Grand theft is covered under California Penal Code 487 PC and is defined as taking someone else’s property that is worth $950 or more, without the owner’s permission. Grand theft is a “wobbler,” and the potential penalties are the same as the above two crimes.

Bad Boys and Girls

| Police Blotter | August 8, 2019

A 42-year old medical biller from Santa Clarita was arrested for shoplifting with a prior similar conviction, as well as a 40-year mechanic from Canyon Country. A 45-year-old unemployed Valencia man was taken into custody for defacing property. A 31-year-old Valencia project manager was arrested for operating a motor scooter while under the influence of drugs/alcohol.

DUI arrests include:

30-year-old dishwasher from Newhall
29-year-unemployed Canyon Country resident
34-year-old warehouse manager from Saugus
66-year-old caregiver from Newhall
28-year-old machinest from Valencia
29-year-old painter from Canyon Country
48-year-old construction worker from Panorama City
31-year-old waitress from Sylmar
21-year-old manager from Canyon Country
66-year-old unemployed Newhall resident
25-year-old busboy from Palmdale

Charges of possession of a controlled substance went to:

64-year-old handy man from Canyon Country
39-year-old warehouse worker from Stevenson Ranch
22-year-old home theater tech from Sylmar
25-year-old plastic inspector
31-year-old unemployed resident of Newhall
28-year-old mechanic from Canyon Country
25-year-old delivery driver from Saugus
25-year-old unemployed Valencia resident
40-year-old unemployed Newhall resident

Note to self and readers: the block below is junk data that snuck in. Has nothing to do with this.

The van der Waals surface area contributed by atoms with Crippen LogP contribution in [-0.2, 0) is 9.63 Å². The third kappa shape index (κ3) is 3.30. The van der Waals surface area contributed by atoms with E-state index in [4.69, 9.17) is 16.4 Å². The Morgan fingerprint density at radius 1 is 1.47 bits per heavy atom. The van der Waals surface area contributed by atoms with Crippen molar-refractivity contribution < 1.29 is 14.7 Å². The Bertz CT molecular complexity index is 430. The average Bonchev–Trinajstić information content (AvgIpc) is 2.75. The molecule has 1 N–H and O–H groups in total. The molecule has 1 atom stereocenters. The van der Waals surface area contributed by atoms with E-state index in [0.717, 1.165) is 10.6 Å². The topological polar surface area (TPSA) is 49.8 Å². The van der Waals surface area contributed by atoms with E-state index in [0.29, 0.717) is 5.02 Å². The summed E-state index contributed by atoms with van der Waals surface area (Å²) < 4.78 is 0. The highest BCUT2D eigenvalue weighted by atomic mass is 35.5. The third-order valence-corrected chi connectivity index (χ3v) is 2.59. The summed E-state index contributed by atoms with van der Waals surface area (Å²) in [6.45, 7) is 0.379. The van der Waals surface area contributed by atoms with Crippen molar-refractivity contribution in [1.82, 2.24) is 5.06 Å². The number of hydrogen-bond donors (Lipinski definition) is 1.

36-year-old self-employed Palmdale resident
58-year-old unemployed Newhall resident
22-year-old independent contractor from Stockton
25-year-old agriculture worker from Bakersfield

Keeping Teenagers Safe From Kidnappers

| Police Blotter | August 8, 2019

Recently, a man was taken into custody after attempting to lure a teenager girl into his vehicle on two separate occasions. The suspect, B. Fentner, is alleged to have attempted to lure a 15-year-old girl into his vehicle at the intersection of Esplanade and San Jacinto avenues. The first incident occurred on Monday, July 29th and the second on Tuesday, July 30th. He was taken into custody for the second time on the morning of Wednesday, July 31st, on suspicion of annoying or molesting a child.

Some people believe that younger children are at most risk of kidnapping – but that’s not always true. Teenagers (and teenage girls in particular) make up about 80% of child abductions. The reason for this is probably because smaller children, while technically easier to overpower or deceive, are often accompanied by adults, while young teens are not. They’re just beginning to desire a sense of independence and as a result, often prefer to go about their days without adult supervision.
It’s important to talk with children, when they’re young, entering their teens, and even when they’re college age, about the dangers they may face while out and about on their own. For younger kids, it’s up to parents to inform them of the dangers that exist and how best to react if they ever find themselves in a dangerous situation.